Exodus 12:1-51, Exodus 13:1-16, Psalm 51:7, John 1:29
I am not sure what age I was at the time. I was old enough to understand, yet young enough to be terrified. It was that in-between age when fear and curiosity vie within you, for all that will entertain and interest you is the stuff that makes us.
This wasn’t like the time my brothers were watching Stephen King’s Carrie on TV, and all I had to do was walk through the room in order to be scarred for life. This time I asked my parents to rent the film The Ten Commandments for me, so I could watch what I’d learned in Sunday School come to life. It may seem silly now, but that scene with the angel of death killing all those babies really did terrify me as a kid. Just knowing all those families were losing their sons was a horrific thought to me.
Whenever I read the story of Moses and the deliverance of Israel from Egypt, I think about how that had to be a real life horror scene for the Egyptians, especially, but also for the Jews.They had to have known what was happening, given the preceding plagues. Familiarity with the story may cause us to forget those voluminous cries from mothers and fathers and siblings as the angel of death took life from home after home. That night all of Egypt knew what it was like to hold their dead firstborn sons in their arms.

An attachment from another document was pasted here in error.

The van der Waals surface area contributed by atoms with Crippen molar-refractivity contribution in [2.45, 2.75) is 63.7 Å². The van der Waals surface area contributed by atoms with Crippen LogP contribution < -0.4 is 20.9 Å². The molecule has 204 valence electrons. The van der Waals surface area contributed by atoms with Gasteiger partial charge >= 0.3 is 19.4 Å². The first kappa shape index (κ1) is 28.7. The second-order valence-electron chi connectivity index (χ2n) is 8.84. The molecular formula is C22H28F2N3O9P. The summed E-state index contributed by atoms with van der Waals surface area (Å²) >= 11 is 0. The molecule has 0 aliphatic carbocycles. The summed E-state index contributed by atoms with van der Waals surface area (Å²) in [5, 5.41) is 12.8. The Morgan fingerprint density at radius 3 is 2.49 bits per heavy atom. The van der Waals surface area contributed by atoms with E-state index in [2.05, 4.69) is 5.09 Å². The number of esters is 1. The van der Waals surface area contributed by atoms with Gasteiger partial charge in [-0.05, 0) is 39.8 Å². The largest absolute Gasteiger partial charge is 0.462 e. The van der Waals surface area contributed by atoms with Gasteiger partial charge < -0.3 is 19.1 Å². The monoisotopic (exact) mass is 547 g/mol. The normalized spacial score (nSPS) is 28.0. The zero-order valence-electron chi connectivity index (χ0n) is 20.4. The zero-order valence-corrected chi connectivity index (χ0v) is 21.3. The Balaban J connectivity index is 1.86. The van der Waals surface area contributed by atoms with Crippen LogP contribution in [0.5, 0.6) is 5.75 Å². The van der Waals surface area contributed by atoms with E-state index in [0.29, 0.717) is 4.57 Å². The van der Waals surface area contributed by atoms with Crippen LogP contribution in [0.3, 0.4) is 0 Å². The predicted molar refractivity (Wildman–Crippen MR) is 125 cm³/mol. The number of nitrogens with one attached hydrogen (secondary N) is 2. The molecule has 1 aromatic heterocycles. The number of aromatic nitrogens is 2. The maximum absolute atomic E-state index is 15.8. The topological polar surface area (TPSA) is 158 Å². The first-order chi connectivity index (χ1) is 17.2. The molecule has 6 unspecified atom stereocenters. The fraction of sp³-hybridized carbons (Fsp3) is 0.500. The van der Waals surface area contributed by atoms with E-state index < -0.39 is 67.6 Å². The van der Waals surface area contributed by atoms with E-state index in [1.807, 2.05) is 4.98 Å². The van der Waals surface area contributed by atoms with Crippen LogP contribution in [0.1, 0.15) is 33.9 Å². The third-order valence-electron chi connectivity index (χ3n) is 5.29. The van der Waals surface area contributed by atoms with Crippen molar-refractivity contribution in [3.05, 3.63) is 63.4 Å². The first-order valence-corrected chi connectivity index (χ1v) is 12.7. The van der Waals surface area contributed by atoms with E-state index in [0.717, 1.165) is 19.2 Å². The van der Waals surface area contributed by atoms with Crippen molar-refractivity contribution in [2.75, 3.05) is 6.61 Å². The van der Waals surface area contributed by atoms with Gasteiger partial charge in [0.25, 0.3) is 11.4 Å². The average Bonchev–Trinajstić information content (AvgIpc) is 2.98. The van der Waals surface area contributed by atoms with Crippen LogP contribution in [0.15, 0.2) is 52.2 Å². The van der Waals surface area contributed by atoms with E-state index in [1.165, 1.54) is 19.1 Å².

But not Israel. They were saved from that misery, though the instructions for their salvation were also grisly.
“Go and select lambs for yourselves according to your clans, and kill the Passover lamb. Take a bunch of hyssop and dip it in the blood that is in the basin, and touch the lintel and the two doorposts with the blood that is in the basin. None of you shall go out of the door of his house until the morning. For the Lord will pass through to strike the Egyptians, and when he sees the blood on the lintel and on the two doorposts, the Lord will pass over the door and will not allow the destroyer to enter your houses to strike you” (Exodus 12:21-23).
In other words, the blood of the lamb on their doorposts saved them from death.
That terror that I felt as a child did not feel like a good thing at the time. But even then I needed to know what I had been saved from. These are not pleasant and beautiful subjects, but the death we deserve for our sin needs to be known and named. The horror of hell is real.
But what is beautiful is how Jesus, the Lamb of God, has taken away our sins. Just as the blood of the lamb on the doorposts kept the angel of death from taking Israel’s sons, the blood of Jesus on the cross gives us life and saves us from our sin. And the terrors of hell are no more.
Written by Matthew B. Redmond